When the Dean speaks, the Democratic Party better listen, Part I. - Same-sex marriage & abortion. Part II is Sid's response to the Dean.
Democratic Party should work on its agenda before deciding on its candidates
By Bill Shipp
Two 800-pound gorillas sat in the room with the Georgia Democratic Executive Committee in Atlanta last weekend as it met to chart a new course in the wake of its party's devastating election losses. Most of the assembled Democrats tried to pretend the beasts were not there.
Named Gay Marriage and Abortion Rights, the gorillas remained silent wallflowers as old-timers Bert Lance and Andy Young told stories of the party's golden years. Bobby Kahn led cheers for future greatness.
Talk filled the air about targeting voters, recruiting candidates, raising money and even selecting a new national party chairman.
But no ranking Democrat addressed the gorillas and the concerns that their presence raises:
"What are we going to do about gay rights and abortions? These issues are killing our party."
No Democratic leader dared say:
"Republicans laugh at us and call us the party of the blacks because we count so heavily on the African-American vote. And we do. But, as usual, the Republicans are wrong. The Democratic Party is in danger of losing black votes by the thousands for one simple reason. We have become the party not of African Americans - but of gays and abortionists. That is how we are most identified. Those issues do not resonate in the black community any better than they work in white communities. We saw the beginning of serious slippage among black votes in last month's election. Part of the reason: Blacks object to gays and abortions."
Perhaps no one addressed the "two gorillas problem" because gay and women activists are core Democratic constituents.
Both gay and women's rights representatives attended the 40-member executive committee meeting. No modern, dedicated Democrat would suggest that the party abandon support of either group. Helping women and protecting the rights of all people are as much a part of the party's reason for existence as guarding the working classes and protecting the environment.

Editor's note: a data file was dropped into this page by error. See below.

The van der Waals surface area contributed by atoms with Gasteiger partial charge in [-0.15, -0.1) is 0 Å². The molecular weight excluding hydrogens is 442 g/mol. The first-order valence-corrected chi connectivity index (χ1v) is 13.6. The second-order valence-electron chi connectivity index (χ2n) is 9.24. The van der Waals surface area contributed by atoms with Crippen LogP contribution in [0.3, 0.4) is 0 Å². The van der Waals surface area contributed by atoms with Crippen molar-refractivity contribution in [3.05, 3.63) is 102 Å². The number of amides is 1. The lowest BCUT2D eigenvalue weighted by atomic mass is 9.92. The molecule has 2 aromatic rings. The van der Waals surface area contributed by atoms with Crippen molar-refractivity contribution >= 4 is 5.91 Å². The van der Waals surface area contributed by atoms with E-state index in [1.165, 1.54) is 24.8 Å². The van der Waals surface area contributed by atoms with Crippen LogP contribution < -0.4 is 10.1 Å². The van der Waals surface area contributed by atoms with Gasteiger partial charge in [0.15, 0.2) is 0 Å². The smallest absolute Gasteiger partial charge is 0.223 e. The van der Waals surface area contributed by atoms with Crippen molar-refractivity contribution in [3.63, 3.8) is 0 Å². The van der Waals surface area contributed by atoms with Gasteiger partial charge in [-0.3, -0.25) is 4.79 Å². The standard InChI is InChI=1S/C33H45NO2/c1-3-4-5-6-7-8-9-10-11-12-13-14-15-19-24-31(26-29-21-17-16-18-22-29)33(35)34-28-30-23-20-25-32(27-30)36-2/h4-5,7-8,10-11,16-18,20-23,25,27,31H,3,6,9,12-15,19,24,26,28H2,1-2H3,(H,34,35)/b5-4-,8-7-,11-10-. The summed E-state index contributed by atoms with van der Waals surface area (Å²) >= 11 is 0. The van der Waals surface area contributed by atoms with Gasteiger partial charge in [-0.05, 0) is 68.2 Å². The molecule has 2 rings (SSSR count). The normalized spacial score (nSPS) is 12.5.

But "gay" and "abortion" have become luminous threads woven into the state and national Democratic banner. Mention gay rights, think Democrat. Say pro-abortion, think Democrat.
What is wrong with Democrats? Can't they see that a high-profile part of their agenda has become poison to many nonpartisan voters?
In his losing presidential bid, Democratic Sen. John Kerry spoke guardedly three times against legalizing gay marriages. Meanwhile, polls showed Americans in staggering numbers solidly opposed validating same-sex wedding vows.
Former President Bill Clinton, easily the most talented politician among Democrats, suggested Kerry would have fared better speaking 3,000 times, instead of just three, against gay nuptials.
Democrats should not blame Republicans for injecting the gay issue into the campaigns. Democrats inflicted the problem upon themselves. Just as the 2004 election campaigns heated up, some homosexual leaders - nearly all of them Democrats - decided to go for broke on gaining court approval for weddings for gay couples. It was a suicidal move. Yet no ranking Democrats ventured to suggest that organized homosexuals were undercutting the only major political force that tolerates and welcomes them.
As for abortions, Democrats have allowed Republicans to turn the issue of "a woman's choice" into an up-or-down decision on performing abortions. The abortion judgment is never that simple, as any affected woman or doctor or parent or pastor can testify.
Yet everybody in both parties speaks of being "pro-abortion" or "anti-abortion." The less definite "pro-choice" has disappeared from the 21st-century political lexicon.
Posting the Ten Commandments in public buildings raises a similar problem for the world's oldest political party. The American Civil Liberties Union, as firmly identified with the Democratic Party as the AFL-CIO, goes ballistic whenever someone suggests displaying the commandments in even a remote county courthouse.
Is the ACLU crazy or what? Voters may not live by the commandments, but they certainly believe posting them in public buildings does more good than harm. A public showing of the Ten Commandments only becomes a big deal when left-wingers decide to make it one. Legal rants against displaying biblical passages create an anti-Christian aura - not a wise move in a predominantly Christian state, regardless of First Amendment considerations.
As long as bigwigs in the state and national Democratic parties tiptoe around the far-out lefties among them, their organizations are dead ducks. Democrats have little hope of regaining power either in Georgia or the nation.
Secretary of State Cathy Cox's rejection of an invitation to join the Republican Party frankly surprised some of us. Why would she decline to become a powerful force for change in the state's dominant political party? Why would she remain active in what may be evolving into a dead-end organization of ding-a-lings who defend homosexual weddings and easy-to-get abortions and oppose publishing biblical admonitions?
At last weekend's meeting, Democrats batted around names for national chairman to be elected next year and for candidates for governor in 2006. They might be better served by putting the candidate list aside and working instead on getting their agenda in tune with the rest of the state and nation.